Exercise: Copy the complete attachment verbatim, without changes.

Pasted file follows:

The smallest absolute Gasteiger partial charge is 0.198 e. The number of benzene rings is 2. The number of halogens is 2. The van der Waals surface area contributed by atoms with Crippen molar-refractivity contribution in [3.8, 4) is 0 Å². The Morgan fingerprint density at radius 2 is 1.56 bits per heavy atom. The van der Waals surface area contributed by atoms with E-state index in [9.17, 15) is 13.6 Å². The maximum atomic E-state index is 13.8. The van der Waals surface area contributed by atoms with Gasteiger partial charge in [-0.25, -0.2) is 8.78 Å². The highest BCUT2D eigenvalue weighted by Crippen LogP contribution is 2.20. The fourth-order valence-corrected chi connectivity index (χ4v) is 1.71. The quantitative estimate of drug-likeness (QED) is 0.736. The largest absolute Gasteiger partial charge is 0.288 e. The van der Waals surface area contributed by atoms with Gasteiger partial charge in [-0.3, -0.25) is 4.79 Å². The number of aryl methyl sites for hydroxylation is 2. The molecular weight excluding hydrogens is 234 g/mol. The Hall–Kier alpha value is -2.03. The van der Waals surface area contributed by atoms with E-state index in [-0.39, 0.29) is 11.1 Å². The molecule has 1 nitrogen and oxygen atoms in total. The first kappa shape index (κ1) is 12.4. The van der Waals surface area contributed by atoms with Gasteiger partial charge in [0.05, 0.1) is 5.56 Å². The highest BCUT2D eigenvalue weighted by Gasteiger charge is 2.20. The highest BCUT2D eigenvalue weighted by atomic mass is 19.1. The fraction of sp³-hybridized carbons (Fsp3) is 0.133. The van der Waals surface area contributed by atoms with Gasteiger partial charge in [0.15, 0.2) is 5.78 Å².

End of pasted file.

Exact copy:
The smallest absolute Gasteiger partial charge is 0.198 e. The number of benzene rings is 2. The number of halogens is 2. The van der Waals surface area contributed by atoms with Crippen molar-refractivity contribution in [3.8, 4) is 0 Å². The Morgan fingerprint density at radius 2 is 1.56 bits per heavy atom. The van der Waals surface area contributed by atoms with E-state index in [9.17, 15) is 13.6 Å². The maximum atomic E-state index is 13.8. The van der Waals surface area contributed by atoms with Gasteiger partial charge in [-0.25, -0.2) is 8.78 Å². The highest BCUT2D eigenvalue weighted by Crippen LogP contribution is 2.20. The fourth-order valence-corrected chi connectivity index (χ4v) is 1.71. The quantitative estimate of drug-likeness (QED) is 0.736. The largest absolute Gasteiger partial charge is 0.288 e. The van der Waals surface area contributed by atoms with Gasteiger partial charge in [-0.3, -0.25) is 4.79 Å². The number of aryl methyl sites for hydroxylation is 2. The molecular weight excluding hydrogens is 234 g/mol. The Hall–Kier alpha value is -2.03. The van der Waals surface area contributed by atoms with E-state index in [-0.39, 0.29) is 11.1 Å². The molecule has 1 nitrogen and oxygen atoms in total. The first kappa shape index (κ1) is 12.4. The van der Waals surface area contributed by atoms with Gasteiger partial charge in [0.05, 0.1) is 5.56 Å². The highest BCUT2D eigenvalue weighted by Gasteiger charge is 2.20. The highest BCUT2D eigenvalue weighted by atomic mass is 19.1. The fraction of sp³-hybridized carbons (Fsp3) is 0.133. The van der Waals surface area contributed by atoms with Gasteiger partial charge in [0.15, 0.2) is 5.78 Å².